U.K. musician Mike Batt agreed yesterday (Sept. 23) to pay an undisclosed six-figure sum to the John Cage Trust, after publishers of the late American composer sued him for compensation, claiming he h
What price silence? Six figures, as U.K. musician Mike Batt found out when he included a one-minute silence on the latest album by his rock group, the Planets. Batt agreed yesterday (Sept. 23) to pay an undisclosed six-figure sum to the John Cage Trust, after publishers of the late American composer sued him for compensation, claiming he had plagiarized Cage's 1952 composition, "4'33," which was totally silent.
Handing over a check for the undisclosed sum on the steps of the High Court in London, Batt professed himself "relieved that we have been able to settle this one out of court. "This has been, albeit a gentlemanly dispute, a most serious matter and I am pleased that Cage's publishers have finally been persuaded that their case was, to say the least, optimistic," he said.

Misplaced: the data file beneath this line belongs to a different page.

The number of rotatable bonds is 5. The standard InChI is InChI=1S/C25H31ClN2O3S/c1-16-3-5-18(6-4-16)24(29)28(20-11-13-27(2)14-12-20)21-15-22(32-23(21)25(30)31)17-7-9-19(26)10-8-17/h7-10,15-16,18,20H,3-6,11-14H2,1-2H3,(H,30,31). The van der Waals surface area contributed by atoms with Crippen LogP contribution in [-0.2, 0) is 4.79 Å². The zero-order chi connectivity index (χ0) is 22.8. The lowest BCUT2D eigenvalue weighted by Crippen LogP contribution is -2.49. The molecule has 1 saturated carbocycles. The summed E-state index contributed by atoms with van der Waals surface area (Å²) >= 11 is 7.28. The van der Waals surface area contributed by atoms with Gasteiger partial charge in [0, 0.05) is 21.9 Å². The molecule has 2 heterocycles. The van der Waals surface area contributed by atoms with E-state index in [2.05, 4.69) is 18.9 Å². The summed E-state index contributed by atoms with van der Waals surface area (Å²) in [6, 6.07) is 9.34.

"We are, however, making this gesture of a payment to the John Cage Trust in recognition of my own personal respect for John Cage and in recognition of his brave and sometimes outrageous approach to artistic experimentation in music."
Batt credited his piece -- "A One Minute Silence" -- to "Batt/Cage" on "Classical Graffiti," the latest album by the Planets.
Nicholas Riddle, managing director of Cage's publishers, Peters Edition, who accepted the check, said the publishers were prepared to defend the concept of a silent piece because it was a valuable artistic concept with a copyright. "We are nevertheless very pleased to have reached agreement with Mr. Batt over this dispute, and we accept his donation in good spirit," said Riddle.
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